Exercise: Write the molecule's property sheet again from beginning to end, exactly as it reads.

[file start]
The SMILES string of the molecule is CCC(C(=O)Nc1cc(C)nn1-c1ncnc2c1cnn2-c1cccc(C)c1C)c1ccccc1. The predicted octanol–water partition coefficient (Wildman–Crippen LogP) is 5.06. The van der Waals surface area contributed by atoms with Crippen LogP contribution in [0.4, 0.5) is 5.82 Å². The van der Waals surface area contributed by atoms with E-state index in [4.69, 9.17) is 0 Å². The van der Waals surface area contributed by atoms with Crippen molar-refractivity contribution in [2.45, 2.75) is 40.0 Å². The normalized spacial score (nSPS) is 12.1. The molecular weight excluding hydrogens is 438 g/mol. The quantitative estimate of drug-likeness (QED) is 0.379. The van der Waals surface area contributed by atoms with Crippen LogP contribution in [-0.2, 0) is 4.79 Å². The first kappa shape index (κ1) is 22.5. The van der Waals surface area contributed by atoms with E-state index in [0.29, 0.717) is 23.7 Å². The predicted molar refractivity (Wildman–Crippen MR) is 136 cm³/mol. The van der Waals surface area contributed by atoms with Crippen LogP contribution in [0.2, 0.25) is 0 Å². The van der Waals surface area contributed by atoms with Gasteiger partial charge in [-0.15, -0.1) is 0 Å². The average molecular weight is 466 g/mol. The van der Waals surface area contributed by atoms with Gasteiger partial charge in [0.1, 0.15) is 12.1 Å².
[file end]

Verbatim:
The SMILES string of the molecule is CCC(C(=O)Nc1cc(C)nn1-c1ncnc2c1cnn2-c1cccc(C)c1C)c1ccccc1. The predicted octanol–water partition coefficient (Wildman–Crippen LogP) is 5.06. The van der Waals surface area contributed by atoms with Crippen LogP contribution in [0.4, 0.5) is 5.82 Å². The van der Waals surface area contributed by atoms with E-state index in [4.69, 9.17) is 0 Å². The van der Waals surface area contributed by atoms with Crippen molar-refractivity contribution in [2.45, 2.75) is 40.0 Å². The normalized spacial score (nSPS) is 12.1. The molecular weight excluding hydrogens is 438 g/mol. The quantitative estimate of drug-likeness (QED) is 0.379. The van der Waals surface area contributed by atoms with Crippen LogP contribution in [-0.2, 0) is 4.79 Å². The first kappa shape index (κ1) is 22.5. The van der Waals surface area contributed by atoms with E-state index in [0.29, 0.717) is 23.7 Å². The predicted molar refractivity (Wildman–Crippen MR) is 136 cm³/mol. The van der Waals surface area contributed by atoms with Crippen LogP contribution in [0.2, 0.25) is 0 Å². The van der Waals surface area contributed by atoms with Gasteiger partial charge in [-0.15, -0.1) is 0 Å². The average molecular weight is 466 g/mol. The van der Waals surface area contributed by atoms with Gasteiger partial charge in [0.1, 0.15) is 12.1 Å².